Category Archives: 4 harness weaving

Refurbishing Older Four Harness Table Looms

Late last summer and fall, I discovered that I can no longer use treadle looms because of a problem with one of my feet.

That came as a surprise, but I love table looms, so I sold my floor loom and quested after the perfect table loom.

I really enjoy fixing up old looms, so I happily adopted this dear old loom built by an unknown maker:

She was in really rough shape, so it took a lot of tender loving care to bring her back to life.

I had to build a new ratchet for her cloth beam and apply many many coats of oil to her dried out self. Poor old girl!

One of her toggles was totally messed up, so I replaced the cord and now it works beautifully.

She had a truly grim warp wrapped around her back beam, with crumbling newspaper from 1974 in the warp, so she had obviously been neglected for a long, long time.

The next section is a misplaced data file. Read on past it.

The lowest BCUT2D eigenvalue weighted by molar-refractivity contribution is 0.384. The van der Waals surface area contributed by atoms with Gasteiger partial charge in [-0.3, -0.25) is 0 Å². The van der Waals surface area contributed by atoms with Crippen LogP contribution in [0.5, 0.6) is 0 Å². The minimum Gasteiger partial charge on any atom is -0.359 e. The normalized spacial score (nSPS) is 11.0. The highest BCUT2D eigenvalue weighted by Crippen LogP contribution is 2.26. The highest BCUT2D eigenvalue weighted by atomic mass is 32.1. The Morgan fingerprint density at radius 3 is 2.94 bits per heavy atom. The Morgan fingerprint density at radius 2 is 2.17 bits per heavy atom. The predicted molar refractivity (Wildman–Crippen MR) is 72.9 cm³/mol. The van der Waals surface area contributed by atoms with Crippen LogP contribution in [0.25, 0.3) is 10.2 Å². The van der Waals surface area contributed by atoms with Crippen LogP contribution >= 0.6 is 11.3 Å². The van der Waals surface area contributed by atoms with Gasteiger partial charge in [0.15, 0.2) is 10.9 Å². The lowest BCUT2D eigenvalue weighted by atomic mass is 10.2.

She is now a cherished member of the loom clan in my studio and I wove a bunch of Tea Towels for Christmas presents on her. (LINK)

She’s a delight to weave on, and is definitely a keeper!

She’s warped up with mug rugs for next Christmas- we work on Christmas presents all year long, so it’s kind of fun to start the year off with the beginnings of next Christmas 🙂


And….. This is Caroline…. the newest vintage member of my loom family.

For years, I have been longing for a Woolhouse loom, but they stopped production, and the looms are so wonderful that they don’t come available very often.

I was ecstatic to find one online and was amazed to be able to buy her!

She joined my loom herd not that long ago and it’s been fun re-furbishing her.

We had an oops when we transported her home…

Whoops…. one of her little wooden gears disappeared into a snow bank when she got loaded into the back of the car. Luckily, I was able to cut down an old wooden spool and it works just fine.

The lady that I bought Caroline from told me that she found the texsolve heddles annoying because of a couple of issues.